Looking at the physical size and driver complement of the WL-12 your initial expectations are probably going to be somewhat reserved. After all, not one single dimension is even a foot and a half, so it certainly isn't imposing. Thankfully the WL-12 is more capable then it's appearance would indicate. Using it on an everyday basis -- whether watching TV or movies -- you quickly come to realize that this is an accomplished little subwoofer. It makes almost all the right sounds at the correct time with the proper amount of emphasis. Rarely do I forget that I'm reviewing a subwoofer, but in this case I did a few times. The WL-12 blended so well as to become virtually seamless.

As you may expect, due to it's size, headroom is not this subwoofers strongest attribute - clarity, definition and mid-bass punch are more it's forte. Don't take that to mean it can't play loud, because it can, just that it doesn't appear that was the over-riding design goal for the WL-12. Bass was reproduced correctly and accurately, with both movie soundtracks and music. It seemed quick on it's feet too, rarely sounding as though it was falling behind. Only when the WL-12 was forced to play very loudly did the clarity begin to suffer, but that's expected of such a small subwoofer. For the most part it was well behaved and a pleasure to have in my HT system.

I run each test scene twice; once while seated in my normal listening position, and then a second time while sitting a few feet from the subwoofer. This allows me to hear it as I normally would, yet also affords me the opportunity to determine if it's straining even the slightest bit. Both tests are run at the same volume level.

Like most people I have specific movies and particular scenes I use when testing subwoofers, all of which I used here. Each individual test is listed below in the format of Movie: Scene.

Lord of the Rings: Bridge of Khazad Doom - There is an ultra low frequency rumble in portions of this scene, as well as significant amounts of impact generated by numerous structures crumbling. For a subwoofer to handle all of that properly it needs to be fast, precise and capable of reaching very deep, otherwise a lot of it comes across as nothing more than annoying resonance. This scene was delivered almost perfectly by the WL-12.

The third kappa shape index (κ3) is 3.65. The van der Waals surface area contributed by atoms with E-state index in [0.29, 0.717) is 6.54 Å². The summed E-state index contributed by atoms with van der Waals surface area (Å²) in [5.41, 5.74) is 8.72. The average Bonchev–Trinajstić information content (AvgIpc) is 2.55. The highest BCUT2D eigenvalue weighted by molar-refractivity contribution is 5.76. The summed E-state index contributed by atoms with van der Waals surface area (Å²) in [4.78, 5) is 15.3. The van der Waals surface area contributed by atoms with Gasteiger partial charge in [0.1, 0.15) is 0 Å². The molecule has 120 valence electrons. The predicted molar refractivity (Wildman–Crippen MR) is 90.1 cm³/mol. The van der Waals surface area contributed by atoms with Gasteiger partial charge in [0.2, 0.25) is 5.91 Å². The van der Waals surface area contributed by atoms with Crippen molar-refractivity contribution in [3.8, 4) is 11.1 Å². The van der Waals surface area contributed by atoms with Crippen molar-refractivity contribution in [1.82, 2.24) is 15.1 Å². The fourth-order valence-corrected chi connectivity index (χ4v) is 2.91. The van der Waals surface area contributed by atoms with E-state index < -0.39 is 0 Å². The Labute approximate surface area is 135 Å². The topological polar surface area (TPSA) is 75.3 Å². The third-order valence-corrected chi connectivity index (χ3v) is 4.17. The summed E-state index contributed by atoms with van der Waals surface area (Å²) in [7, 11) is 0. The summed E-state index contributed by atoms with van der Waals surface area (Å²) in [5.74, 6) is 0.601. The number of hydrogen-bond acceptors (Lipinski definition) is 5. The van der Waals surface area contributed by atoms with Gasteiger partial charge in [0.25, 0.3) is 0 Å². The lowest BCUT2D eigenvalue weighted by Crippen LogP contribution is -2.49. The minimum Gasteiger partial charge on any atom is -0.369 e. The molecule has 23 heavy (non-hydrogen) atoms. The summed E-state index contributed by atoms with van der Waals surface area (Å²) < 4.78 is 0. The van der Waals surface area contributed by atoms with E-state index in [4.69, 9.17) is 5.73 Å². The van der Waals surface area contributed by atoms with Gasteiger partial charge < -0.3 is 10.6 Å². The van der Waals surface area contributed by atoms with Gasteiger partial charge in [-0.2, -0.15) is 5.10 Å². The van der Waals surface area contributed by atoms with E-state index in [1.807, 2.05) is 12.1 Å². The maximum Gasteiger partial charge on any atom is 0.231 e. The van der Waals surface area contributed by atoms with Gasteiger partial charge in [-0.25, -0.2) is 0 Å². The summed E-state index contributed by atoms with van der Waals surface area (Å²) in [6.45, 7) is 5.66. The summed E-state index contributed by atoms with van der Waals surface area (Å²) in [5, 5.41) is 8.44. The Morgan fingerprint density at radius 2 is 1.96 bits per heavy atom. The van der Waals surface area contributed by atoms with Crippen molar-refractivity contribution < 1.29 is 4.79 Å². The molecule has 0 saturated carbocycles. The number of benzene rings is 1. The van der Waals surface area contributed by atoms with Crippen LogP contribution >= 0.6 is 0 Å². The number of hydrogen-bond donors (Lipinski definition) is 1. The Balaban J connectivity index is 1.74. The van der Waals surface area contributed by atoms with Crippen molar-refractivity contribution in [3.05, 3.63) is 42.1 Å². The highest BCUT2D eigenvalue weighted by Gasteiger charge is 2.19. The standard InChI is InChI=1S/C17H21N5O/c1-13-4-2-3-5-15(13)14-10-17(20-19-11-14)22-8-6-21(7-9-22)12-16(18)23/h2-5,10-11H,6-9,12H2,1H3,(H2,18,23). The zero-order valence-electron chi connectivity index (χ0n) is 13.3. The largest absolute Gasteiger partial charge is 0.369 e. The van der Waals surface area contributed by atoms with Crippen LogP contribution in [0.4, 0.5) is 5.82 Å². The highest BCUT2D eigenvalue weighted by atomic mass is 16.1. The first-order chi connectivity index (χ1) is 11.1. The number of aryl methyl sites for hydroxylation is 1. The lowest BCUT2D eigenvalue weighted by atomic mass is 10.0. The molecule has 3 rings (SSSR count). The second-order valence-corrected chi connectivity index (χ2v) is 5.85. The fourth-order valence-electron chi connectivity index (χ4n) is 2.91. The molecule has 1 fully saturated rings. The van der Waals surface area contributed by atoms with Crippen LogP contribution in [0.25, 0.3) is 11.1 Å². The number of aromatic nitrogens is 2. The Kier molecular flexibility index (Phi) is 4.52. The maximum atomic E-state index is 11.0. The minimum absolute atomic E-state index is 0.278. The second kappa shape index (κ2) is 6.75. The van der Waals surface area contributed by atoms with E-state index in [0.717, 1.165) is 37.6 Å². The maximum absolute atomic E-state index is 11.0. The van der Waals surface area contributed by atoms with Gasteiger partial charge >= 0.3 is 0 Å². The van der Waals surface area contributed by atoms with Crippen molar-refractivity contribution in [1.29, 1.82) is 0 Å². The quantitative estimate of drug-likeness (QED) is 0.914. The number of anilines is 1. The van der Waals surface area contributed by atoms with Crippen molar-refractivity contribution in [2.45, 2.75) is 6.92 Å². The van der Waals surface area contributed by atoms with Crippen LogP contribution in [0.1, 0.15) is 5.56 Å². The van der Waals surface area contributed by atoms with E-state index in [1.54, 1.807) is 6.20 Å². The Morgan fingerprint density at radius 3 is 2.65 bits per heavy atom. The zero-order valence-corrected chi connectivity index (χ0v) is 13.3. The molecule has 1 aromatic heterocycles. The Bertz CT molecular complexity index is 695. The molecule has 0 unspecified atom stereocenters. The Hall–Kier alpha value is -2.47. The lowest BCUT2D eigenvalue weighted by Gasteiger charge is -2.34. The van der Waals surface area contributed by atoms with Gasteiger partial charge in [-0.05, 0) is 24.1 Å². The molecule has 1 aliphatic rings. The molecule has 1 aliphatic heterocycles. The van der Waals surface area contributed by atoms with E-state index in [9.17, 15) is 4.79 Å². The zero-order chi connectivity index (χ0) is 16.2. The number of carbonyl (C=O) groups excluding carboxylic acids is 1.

With the exception of the aforementioned low level rumble -- which could have been a bit deeper -- the Khazad Doom scene was rendered beautifully, with a tremendous amount of mid bass impact and even a bit of "feel" that reached my chair. The crumbling structures sounded exactly like what a crumbling structure should sound like. So smooth and crisp was the bass that I ended up replaying this scene a few times.

My favorite part of this scene to play around with is the Balrog's roar. There's an instance when you see it for the first time that I just love to crank way up. He jumps out of a cavern and lands right behind the Fellowship with a thud, and then lets out a fire-breathing roar. I enjoy seeing how loud I can play that part. The WL-12 did very well, and handled the ever increasing volume with relative ease. Even the huge impacts created when the Balrog's feet hit the ground as he chases after the Fellowship came through with a pretty solid impact. But then came "the sound"...

As mentioned previously, I played this scene a few times because I was rather impressed with the vast majority of it. By the 3rd or 4th time I began to hear a strange buzzing noise. At first I thought it might be the window blinds or perhaps a rattling closet door, but after poking and prodding various things I came to realize that's not what it was at all. Further exploring lead me to the true culprit; somewhere during this scene the grill had been dislodged by the bass, and two of the four pins were pushed out of their respective sockets on the cabinet. I popped them back in and started playing this scene again, but after a few more passes they did the same thing again. I decided it wasn't worth playing with any longer, so I simply left the grill off for the remainder of the review.